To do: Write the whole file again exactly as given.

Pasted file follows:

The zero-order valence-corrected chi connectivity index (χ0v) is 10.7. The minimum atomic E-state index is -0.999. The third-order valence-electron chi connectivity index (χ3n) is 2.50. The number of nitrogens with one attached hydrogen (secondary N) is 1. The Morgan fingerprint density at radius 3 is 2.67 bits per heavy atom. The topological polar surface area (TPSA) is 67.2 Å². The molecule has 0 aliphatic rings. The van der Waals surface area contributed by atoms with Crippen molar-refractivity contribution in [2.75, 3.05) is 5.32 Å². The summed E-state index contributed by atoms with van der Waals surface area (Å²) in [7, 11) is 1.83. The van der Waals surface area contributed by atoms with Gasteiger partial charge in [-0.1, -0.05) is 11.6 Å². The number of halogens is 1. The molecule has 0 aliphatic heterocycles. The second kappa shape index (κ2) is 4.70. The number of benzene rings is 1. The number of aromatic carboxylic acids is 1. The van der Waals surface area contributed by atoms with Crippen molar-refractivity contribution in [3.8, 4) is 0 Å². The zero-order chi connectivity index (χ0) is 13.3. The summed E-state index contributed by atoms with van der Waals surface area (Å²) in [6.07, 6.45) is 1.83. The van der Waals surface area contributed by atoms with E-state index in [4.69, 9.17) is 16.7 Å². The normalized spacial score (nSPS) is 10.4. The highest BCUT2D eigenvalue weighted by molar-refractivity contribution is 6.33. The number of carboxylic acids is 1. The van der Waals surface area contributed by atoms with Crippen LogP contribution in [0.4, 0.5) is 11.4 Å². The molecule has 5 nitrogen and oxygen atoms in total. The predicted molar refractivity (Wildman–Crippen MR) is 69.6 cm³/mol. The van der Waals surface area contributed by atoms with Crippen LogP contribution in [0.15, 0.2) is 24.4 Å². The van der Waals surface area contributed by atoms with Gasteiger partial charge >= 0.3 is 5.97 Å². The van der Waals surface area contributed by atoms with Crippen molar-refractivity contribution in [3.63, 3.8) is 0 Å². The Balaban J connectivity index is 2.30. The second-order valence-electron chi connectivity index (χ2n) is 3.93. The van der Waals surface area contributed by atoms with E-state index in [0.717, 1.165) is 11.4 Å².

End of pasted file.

The zero-order valence-corrected chi connectivity index (χ0v) is 10.7. The minimum atomic E-state index is -0.999. The third-order valence-electron chi connectivity index (χ3n) is 2.50. The number of nitrogens with one attached hydrogen (secondary N) is 1. The Morgan fingerprint density at radius 3 is 2.67 bits per heavy atom. The topological polar surface area (TPSA) is 67.2 Å². The molecule has 0 aliphatic rings. The van der Waals surface area contributed by atoms with Crippen molar-refractivity contribution in [2.75, 3.05) is 5.32 Å². The summed E-state index contributed by atoms with van der Waals surface area (Å²) in [7, 11) is 1.83. The van der Waals surface area contributed by atoms with Gasteiger partial charge in [-0.1, -0.05) is 11.6 Å². The number of halogens is 1. The molecule has 0 aliphatic heterocycles. The second kappa shape index (κ2) is 4.70. The number of benzene rings is 1. The number of aromatic carboxylic acids is 1. The van der Waals surface area contributed by atoms with Crippen molar-refractivity contribution in [3.8, 4) is 0 Å². The zero-order chi connectivity index (χ0) is 13.3. The summed E-state index contributed by atoms with van der Waals surface area (Å²) in [6.07, 6.45) is 1.83. The van der Waals surface area contributed by atoms with E-state index in [4.69, 9.17) is 16.7 Å². The normalized spacial score (nSPS) is 10.4. The highest BCUT2D eigenvalue weighted by molar-refractivity contribution is 6.33. The number of carboxylic acids is 1. The van der Waals surface area contributed by atoms with Crippen LogP contribution in [0.4, 0.5) is 11.4 Å². The molecule has 5 nitrogen and oxygen atoms in total. The predicted molar refractivity (Wildman–Crippen MR) is 69.6 cm³/mol. The van der Waals surface area contributed by atoms with Crippen LogP contribution in [0.15, 0.2) is 24.4 Å². The van der Waals surface area contributed by atoms with Gasteiger partial charge >= 0.3 is 5.97 Å². The van der Waals surface area contributed by atoms with Crippen molar-refractivity contribution in [3.63, 3.8) is 0 Å². The Balaban J connectivity index is 2.30. The second-order valence-electron chi connectivity index (χ2n) is 3.93. The van der Waals surface area contributed by atoms with E-state index in [0.717, 1.165) is 11.4 Å².